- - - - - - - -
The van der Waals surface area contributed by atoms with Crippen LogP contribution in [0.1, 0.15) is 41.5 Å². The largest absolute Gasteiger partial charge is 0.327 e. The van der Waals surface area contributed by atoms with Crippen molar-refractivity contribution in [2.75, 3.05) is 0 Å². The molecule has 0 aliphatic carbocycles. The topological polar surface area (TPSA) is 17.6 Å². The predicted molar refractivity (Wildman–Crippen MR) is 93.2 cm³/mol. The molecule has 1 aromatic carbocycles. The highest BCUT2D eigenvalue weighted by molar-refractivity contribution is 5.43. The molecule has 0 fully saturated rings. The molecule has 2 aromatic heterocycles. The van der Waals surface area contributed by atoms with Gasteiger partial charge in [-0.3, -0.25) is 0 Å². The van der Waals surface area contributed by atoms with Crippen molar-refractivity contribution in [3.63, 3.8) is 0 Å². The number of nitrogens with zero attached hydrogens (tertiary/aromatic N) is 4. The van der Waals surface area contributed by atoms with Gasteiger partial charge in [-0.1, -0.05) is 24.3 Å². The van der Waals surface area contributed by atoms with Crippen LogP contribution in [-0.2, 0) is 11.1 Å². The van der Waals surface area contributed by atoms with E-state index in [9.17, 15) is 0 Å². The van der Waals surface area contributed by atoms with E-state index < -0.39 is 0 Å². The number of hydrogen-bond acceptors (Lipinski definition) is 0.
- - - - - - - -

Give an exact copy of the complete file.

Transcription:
The van der Waals surface area contributed by atoms with Crippen LogP contribution in [0.1, 0.15) is 41.5 Å². The largest absolute Gasteiger partial charge is 0.327 e. The van der Waals surface area contributed by atoms with Crippen molar-refractivity contribution in [2.75, 3.05) is 0 Å². The molecule has 0 aliphatic carbocycles. The topological polar surface area (TPSA) is 17.6 Å². The predicted molar refractivity (Wildman–Crippen MR) is 93.2 cm³/mol. The molecule has 1 aromatic carbocycles. The highest BCUT2D eigenvalue weighted by molar-refractivity contribution is 5.43. The molecule has 0 fully saturated rings. The molecule has 2 aromatic heterocycles. The van der Waals surface area contributed by atoms with Gasteiger partial charge in [-0.3, -0.25) is 0 Å². The van der Waals surface area contributed by atoms with Crippen molar-refractivity contribution in [3.63, 3.8) is 0 Å². The number of nitrogens with zero attached hydrogens (tertiary/aromatic N) is 4. The van der Waals surface area contributed by atoms with Gasteiger partial charge in [-0.1, -0.05) is 24.3 Å². The van der Waals surface area contributed by atoms with Crippen LogP contribution in [-0.2, 0) is 11.1 Å². The van der Waals surface area contributed by atoms with E-state index in [9.17, 15) is 0 Å². The van der Waals surface area contributed by atoms with E-state index < -0.39 is 0 Å². The number of hydrogen-bond acceptors (Lipinski definition) is 0.